Atlantis Lite

On January 31, 2013 · 8 Comments

I’ve been thinking about towns submerged by reservoirs. I don’t know why that suddenly came to mind or why it fascinated me without prompting. It’s one of those things.

This is also a topic that interests many other people apparently. They’ve written all sorts of definitive lists of underwater ghost towns. I won’t replicate those definitive works. One can review them later if interested. It’s a surprisingly common phenomenon. People need water. Towns are flooded. I’ll simply provide a few examples spread across the globe that I’ve explored via satellite.

Let’s get the obvious one out of the way first, an instance of scale so incredibly audacious that it cannot escape unmentioned.



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It’s difficult to even conceive of a situation where nearly 1.25 million people had to relocate. That happened in the years leading up to 2008 because of the Three Gorges Dam on the Yangtzee River in China. To put that in perspective, that’s like compelling everyone in Rhode Island or everyone within the city limits of Birmingham, England, or everyone in Adelaide, Australia to pack up and move to a new home.



Old House & Shed
SOURCE: Valley_Guy on Flickr via Creative Commons Attribution-NonCommercial 2.0 Generic (CC BY-NC 2.0) license

I’ve been impressed by Old Adaminaby in New South Wales, Australia which was submerged below the waters of Lake Eucumbene in 1957. The town moved nearby to higher ground before the waters inundated lower-lying areas (map). The only remnants left behind were a few ruins that rise above the waters periodically during protracted droughts.


The Internet believes that the most significant example in the United States involved four towns in Massachusetts submerged by the Quabbin Reservoir (map). I base that solely on the fact that this seemed to be the most common result whenever I consulted the major search engines. Four towns that had been around since the late Eighteen or early Nineteenth Century (Dana, Enfield, Greenwich, and Prescott) were all flooded behind the Winsor Dam and Goodnough Dike by 1939.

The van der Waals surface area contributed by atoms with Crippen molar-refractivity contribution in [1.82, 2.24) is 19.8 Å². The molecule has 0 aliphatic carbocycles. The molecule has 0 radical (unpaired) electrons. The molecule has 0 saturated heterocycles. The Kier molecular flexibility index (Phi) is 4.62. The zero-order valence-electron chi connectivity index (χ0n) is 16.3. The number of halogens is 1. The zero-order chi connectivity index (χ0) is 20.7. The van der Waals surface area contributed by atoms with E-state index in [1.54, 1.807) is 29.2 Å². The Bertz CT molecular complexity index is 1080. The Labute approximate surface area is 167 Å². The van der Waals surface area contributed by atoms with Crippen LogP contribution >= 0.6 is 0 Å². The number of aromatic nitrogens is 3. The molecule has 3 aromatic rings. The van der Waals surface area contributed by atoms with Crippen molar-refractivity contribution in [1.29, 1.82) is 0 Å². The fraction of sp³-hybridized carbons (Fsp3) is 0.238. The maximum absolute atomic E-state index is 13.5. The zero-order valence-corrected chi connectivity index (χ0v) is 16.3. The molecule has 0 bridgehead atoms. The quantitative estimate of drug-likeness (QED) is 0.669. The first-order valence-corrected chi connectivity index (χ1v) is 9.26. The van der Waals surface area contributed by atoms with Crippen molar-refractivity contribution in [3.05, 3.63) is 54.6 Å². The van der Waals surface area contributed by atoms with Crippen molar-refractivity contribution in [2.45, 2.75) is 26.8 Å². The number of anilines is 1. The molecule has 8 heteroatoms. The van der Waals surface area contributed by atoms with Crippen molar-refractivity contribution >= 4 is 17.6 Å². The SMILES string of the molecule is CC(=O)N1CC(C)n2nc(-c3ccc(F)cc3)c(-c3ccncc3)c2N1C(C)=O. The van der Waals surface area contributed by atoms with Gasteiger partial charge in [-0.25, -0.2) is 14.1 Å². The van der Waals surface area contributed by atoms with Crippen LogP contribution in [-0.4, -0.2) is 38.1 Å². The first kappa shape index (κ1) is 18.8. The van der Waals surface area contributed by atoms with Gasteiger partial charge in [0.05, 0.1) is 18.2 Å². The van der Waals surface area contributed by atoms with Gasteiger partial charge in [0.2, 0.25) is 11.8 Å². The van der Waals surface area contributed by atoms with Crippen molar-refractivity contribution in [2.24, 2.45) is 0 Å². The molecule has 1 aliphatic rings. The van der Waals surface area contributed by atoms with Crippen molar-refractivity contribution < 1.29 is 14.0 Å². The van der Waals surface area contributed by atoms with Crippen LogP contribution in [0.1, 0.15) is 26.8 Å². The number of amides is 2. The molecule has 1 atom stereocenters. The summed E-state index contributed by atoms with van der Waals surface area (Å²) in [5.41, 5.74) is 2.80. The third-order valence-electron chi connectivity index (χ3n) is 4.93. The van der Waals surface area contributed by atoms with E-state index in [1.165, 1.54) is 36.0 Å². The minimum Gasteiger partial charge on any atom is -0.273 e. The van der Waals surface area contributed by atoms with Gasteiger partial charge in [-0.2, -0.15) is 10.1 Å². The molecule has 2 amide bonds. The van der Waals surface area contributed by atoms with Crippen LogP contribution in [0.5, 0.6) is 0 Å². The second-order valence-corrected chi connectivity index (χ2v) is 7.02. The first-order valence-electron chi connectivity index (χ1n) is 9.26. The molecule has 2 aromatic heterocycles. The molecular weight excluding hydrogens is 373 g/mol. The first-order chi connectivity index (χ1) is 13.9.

IMG_0652-1
Bluffton, Texas rises again
merindab on Flickr via Creative Commons Attribution-NonCommercial 2.0 Generic (CC BY-NC 2.0) license

I’m more partial to Bluffton, Texas, though. Like the example from Australia, the original Bluffton townsite rose from the dead during a recent drought. Ordinarily it rested beneath the placid waters of Lake Buchanan, a reservoir along the Colorado River of Texas, where its been submerged since the late 1930′s (map).

I guess I’m a sucker for those towns that are drowned, only to claw their way back into the visible world in zombie-like fashion when waters recede. I could probably write an entire article based entirely on submerged towns that have reappeared because of recent droughts. There are several others in the United States that I found with minimal searching: Monument City, Indiana (included news video); Corydon, Pennsylvania; and Los Arboles, New Mexico all rose from their watery graves, along with townsites in many other parts of the world.




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Let’s feature an example from Russia because loyal reader "January First-of-May" hails from there and has had to endure so may articles on 12MC focused on just about every location other than Russia. Here you go, January First-of-May. This one’s for you.

Mologa in the Yaroslavl Oblast was flooded in the 1940′s as a result of the creation of the Rybinsk Reservoir at the confluence of Mologa and Volga Rivers. Allegedly 130,000 people lived in Mologa and had to be relocated, while about three hundred residents refused to leave and drowned. Joseph Stalin didn’t mess around.

Oddly enough, Google Maps actually labeled the ghost town. Even thought its underwater. Even though it hasn’t existed since the 1940′s.




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I haven’t forgotten about the United Kingdom either. There are plenty of examples in the UK, too. How about Ladybower Reservoir in Derbyshire? The little English villages of Ashopton, Derwent Woodlands Church and Derwent Hall all found themselves on the wrong side of the dam and succumbed to the waves in 1944. In Wales, Capel Celyn disappeared too, thanks to the Llyn Celyn Reservoir (map).

The list goes on and on.

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12 Mile Circle:
An Appreciation of Unusual Places
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